Each province and territory has a legislated time limitation period for bringing civil claims against people responsible for damages. In Ontario, prior to 2004, a claim could be brought within six years of the time the damages occurred and the victim was aware of the right to sue for the loss. Different rules applied to children and incapable people. On January 1, 2004, the basic time limitation period was changed from six years to two years.
This means investors in Ontario, who suffer financial losses must act quickly to preserve their rights and claim compensation from those who have wronged them. Ignoring the need for speed may result in a loss of all rights to recover their losses.
When the Countdown Begins
Determining when a claim arises and the countdown to civil action begins is complex. At first, one must establish the date when the investor should have known all the material facts that gave rise to the loss. This can be a tricky process, the concept being that, before this date, the investor could not reasonably be expected to know of the right to take legal action.
Must there be losses before the countdown begins? Typically, the answer is yes. Must all of the losses be known before the clock starts to tick? Typically, the answer is no. There is a grey area between when losses first occur and when the full extent of the losses becomes known. In other words, when did the investor know enough to appreciate that a court action is a reasonable option?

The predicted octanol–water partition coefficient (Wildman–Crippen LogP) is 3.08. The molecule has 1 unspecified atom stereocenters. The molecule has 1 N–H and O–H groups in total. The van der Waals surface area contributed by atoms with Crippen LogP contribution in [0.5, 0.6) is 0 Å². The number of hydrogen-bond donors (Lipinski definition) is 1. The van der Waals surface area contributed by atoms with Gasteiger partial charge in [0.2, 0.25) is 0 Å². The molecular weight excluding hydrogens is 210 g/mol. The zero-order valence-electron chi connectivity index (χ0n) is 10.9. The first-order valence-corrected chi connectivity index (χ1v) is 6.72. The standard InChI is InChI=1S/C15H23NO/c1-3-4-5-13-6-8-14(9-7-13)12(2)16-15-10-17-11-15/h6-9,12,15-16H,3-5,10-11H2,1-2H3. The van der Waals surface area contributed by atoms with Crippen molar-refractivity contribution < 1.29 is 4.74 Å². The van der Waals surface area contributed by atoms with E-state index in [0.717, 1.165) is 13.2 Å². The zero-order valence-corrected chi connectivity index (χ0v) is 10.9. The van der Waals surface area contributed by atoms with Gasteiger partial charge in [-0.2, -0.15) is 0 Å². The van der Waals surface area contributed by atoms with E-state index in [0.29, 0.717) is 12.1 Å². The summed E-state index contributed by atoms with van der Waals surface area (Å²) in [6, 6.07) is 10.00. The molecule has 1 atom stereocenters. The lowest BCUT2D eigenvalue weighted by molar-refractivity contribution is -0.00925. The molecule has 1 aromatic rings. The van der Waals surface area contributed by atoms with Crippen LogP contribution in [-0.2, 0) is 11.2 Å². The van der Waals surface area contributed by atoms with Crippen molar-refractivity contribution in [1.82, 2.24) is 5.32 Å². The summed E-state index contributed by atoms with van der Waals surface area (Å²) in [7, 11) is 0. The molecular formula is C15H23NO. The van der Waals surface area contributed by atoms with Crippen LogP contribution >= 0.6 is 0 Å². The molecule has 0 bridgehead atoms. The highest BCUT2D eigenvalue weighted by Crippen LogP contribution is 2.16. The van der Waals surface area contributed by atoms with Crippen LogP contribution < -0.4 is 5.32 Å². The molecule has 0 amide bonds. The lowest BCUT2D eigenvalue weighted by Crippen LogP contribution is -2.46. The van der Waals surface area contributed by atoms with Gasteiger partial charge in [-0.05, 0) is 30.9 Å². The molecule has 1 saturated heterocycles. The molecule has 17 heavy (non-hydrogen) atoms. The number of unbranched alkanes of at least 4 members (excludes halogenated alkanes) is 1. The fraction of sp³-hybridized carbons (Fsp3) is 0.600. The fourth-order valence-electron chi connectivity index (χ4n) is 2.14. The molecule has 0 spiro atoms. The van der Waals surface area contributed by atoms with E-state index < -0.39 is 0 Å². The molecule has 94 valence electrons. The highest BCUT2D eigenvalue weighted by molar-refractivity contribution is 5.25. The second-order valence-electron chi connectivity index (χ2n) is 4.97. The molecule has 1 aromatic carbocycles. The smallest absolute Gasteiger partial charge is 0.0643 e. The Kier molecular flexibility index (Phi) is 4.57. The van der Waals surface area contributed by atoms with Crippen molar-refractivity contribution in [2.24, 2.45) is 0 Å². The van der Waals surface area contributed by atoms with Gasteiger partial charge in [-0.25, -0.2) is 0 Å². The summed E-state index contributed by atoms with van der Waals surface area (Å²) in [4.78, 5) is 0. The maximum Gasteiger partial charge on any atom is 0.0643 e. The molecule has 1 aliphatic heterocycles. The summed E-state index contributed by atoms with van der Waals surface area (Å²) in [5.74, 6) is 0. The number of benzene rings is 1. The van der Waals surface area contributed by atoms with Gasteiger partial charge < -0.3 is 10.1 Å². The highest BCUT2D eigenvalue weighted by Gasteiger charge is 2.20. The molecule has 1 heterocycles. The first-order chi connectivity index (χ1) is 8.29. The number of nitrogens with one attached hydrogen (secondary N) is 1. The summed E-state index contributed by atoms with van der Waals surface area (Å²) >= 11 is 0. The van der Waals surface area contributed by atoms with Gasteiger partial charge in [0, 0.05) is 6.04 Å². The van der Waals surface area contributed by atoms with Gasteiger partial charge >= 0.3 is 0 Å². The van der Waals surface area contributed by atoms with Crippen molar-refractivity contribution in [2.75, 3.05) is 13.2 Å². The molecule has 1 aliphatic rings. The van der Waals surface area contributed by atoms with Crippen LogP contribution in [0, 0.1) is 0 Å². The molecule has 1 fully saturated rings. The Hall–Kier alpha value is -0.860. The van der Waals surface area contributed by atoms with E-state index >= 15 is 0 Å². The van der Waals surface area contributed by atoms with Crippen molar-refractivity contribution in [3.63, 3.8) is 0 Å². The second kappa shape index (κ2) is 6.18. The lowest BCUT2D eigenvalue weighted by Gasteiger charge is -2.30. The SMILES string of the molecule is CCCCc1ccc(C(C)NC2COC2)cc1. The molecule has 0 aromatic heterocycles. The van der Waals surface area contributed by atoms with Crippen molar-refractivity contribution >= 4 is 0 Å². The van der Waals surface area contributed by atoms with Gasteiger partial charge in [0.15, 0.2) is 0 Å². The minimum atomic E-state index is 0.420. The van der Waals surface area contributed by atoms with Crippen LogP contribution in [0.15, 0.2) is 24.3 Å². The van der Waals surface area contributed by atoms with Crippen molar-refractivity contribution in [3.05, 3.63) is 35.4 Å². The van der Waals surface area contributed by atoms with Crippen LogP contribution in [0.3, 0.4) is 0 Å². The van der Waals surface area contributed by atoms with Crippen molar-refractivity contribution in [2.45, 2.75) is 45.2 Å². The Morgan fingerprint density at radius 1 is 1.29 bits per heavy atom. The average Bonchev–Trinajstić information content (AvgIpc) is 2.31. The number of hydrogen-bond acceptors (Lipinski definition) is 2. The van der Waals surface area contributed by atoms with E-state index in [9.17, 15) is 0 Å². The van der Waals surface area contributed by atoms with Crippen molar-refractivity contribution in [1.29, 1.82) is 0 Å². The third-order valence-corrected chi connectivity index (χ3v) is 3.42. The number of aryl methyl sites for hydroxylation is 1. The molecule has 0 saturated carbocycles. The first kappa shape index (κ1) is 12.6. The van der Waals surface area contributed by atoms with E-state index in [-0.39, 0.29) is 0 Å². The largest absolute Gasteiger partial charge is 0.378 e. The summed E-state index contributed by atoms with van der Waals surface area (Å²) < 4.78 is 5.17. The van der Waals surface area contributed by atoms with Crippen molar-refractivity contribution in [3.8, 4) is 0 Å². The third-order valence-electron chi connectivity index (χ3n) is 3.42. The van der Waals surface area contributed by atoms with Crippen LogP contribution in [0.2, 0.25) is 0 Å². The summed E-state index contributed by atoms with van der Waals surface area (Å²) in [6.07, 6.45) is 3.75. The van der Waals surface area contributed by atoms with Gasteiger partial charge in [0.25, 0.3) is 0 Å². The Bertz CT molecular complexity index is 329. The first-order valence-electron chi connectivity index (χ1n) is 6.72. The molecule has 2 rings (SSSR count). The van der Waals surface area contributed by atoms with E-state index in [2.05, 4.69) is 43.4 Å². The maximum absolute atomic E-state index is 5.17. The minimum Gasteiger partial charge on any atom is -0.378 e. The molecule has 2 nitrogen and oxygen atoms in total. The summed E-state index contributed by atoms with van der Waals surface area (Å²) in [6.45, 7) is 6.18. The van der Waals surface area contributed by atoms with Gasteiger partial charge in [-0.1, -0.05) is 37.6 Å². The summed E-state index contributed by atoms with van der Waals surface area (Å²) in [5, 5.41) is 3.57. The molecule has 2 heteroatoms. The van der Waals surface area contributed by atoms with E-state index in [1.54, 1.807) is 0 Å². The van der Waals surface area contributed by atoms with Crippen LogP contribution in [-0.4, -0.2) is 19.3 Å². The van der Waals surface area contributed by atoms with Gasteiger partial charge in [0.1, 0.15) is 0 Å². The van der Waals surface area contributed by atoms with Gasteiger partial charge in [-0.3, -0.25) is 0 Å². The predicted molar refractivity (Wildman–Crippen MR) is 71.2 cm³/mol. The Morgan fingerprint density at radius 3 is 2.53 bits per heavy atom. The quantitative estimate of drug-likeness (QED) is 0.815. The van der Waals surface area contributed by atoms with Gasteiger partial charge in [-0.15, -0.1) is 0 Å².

While each case is different, the general rule is that the time limitation period begins when the investor knows that the misconduct or negligence of the financial advisor has caused the loss. This means that the investor must appreciate both that there was misconduct and that the misconduct caused a loss. Often, this appreciation will not arise until the investor consults a different and unbiased financial advisor, or a lawyer. Also, as with many areas of expertise, not all financial advisors and not all lawyers are able to identify an act of misconduct causing loss.
Investors who fail to quickly recognize that misconduct has caused their losses may miss out on the opportunity to receive compensation. Therefore, they should consult an expert who can efficiently identify both the misconduct and the amount of the loss.
Investors who gamble and lose on their own have no right of recovery. Investors who seek the advice of a financial advisor and lose may well have the right to recover all or part of their losses, if the advisor makes mistakes or deliberately misadvises them. The pressing question for these investors is, when does their right to sue end?
Many investors suffered substantial losses arising from the market meltdown in 2008. In some cases the investments regained most of their value with the market rebound in 2009. However, investors have continued to ride the market roller coaster since then. Regrettably, for a great number of these investors, the recovery will not occur, either because they panicked and sold at the market bottom or because they misallocated their investment funds. (Did Nortel shareholders recover from the 2000-2002 meltdown?) More regrettably, others will not have the opportunity to recover their losses through legal proceedings, because they have not adhered to the time limitation period.